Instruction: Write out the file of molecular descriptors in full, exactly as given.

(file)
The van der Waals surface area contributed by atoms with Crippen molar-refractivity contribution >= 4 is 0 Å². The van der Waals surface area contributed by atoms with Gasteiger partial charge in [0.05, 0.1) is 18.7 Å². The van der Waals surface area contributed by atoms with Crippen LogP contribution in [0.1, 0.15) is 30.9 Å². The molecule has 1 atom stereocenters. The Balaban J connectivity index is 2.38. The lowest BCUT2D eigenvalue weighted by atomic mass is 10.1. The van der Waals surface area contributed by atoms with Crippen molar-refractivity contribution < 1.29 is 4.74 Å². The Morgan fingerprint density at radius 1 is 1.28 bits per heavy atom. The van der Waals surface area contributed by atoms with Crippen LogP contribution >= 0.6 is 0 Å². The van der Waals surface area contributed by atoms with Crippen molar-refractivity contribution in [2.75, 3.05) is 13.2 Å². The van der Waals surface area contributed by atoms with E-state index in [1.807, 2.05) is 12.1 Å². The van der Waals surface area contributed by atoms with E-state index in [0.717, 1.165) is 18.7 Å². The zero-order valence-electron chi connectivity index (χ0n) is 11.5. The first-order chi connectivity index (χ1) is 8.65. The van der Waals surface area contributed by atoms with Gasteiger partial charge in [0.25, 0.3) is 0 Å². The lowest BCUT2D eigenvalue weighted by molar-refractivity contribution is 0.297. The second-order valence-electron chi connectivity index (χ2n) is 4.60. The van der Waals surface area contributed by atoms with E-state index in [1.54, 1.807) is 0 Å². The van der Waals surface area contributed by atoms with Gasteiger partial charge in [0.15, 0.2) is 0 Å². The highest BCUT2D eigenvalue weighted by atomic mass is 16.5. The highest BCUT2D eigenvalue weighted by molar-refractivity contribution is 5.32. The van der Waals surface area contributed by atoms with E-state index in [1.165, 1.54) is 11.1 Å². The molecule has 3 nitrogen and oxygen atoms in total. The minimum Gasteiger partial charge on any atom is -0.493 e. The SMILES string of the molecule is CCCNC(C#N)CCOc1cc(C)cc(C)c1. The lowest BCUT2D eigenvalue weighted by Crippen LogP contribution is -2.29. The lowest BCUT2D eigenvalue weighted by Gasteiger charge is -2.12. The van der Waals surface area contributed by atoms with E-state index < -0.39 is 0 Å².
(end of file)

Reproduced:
The van der Waals surface area contributed by atoms with Crippen molar-refractivity contribution >= 4 is 0 Å². The van der Waals surface area contributed by atoms with Gasteiger partial charge in [0.05, 0.1) is 18.7 Å². The van der Waals surface area contributed by atoms with Crippen LogP contribution in [0.1, 0.15) is 30.9 Å². The molecule has 1 atom stereocenters. The Balaban J connectivity index is 2.38. The lowest BCUT2D eigenvalue weighted by atomic mass is 10.1. The van der Waals surface area contributed by atoms with Crippen molar-refractivity contribution < 1.29 is 4.74 Å². The Morgan fingerprint density at radius 1 is 1.28 bits per heavy atom. The van der Waals surface area contributed by atoms with Crippen LogP contribution >= 0.6 is 0 Å². The van der Waals surface area contributed by atoms with Crippen molar-refractivity contribution in [2.75, 3.05) is 13.2 Å². The van der Waals surface area contributed by atoms with E-state index in [1.807, 2.05) is 12.1 Å². The van der Waals surface area contributed by atoms with E-state index in [0.717, 1.165) is 18.7 Å². The zero-order valence-electron chi connectivity index (χ0n) is 11.5. The first-order chi connectivity index (χ1) is 8.65. The van der Waals surface area contributed by atoms with Gasteiger partial charge in [0.25, 0.3) is 0 Å². The lowest BCUT2D eigenvalue weighted by molar-refractivity contribution is 0.297. The second-order valence-electron chi connectivity index (χ2n) is 4.60. The van der Waals surface area contributed by atoms with E-state index in [1.54, 1.807) is 0 Å². The van der Waals surface area contributed by atoms with Gasteiger partial charge in [0.15, 0.2) is 0 Å². The highest BCUT2D eigenvalue weighted by atomic mass is 16.5. The highest BCUT2D eigenvalue weighted by molar-refractivity contribution is 5.32. The van der Waals surface area contributed by atoms with E-state index in [1.165, 1.54) is 11.1 Å². The molecule has 3 nitrogen and oxygen atoms in total. The minimum Gasteiger partial charge on any atom is -0.493 e. The SMILES string of the molecule is CCCNC(C#N)CCOc1cc(C)cc(C)c1. The lowest BCUT2D eigenvalue weighted by Crippen LogP contribution is -2.29. The lowest BCUT2D eigenvalue weighted by Gasteiger charge is -2.12. The van der Waals surface area contributed by atoms with E-state index < -0.39 is 0 Å².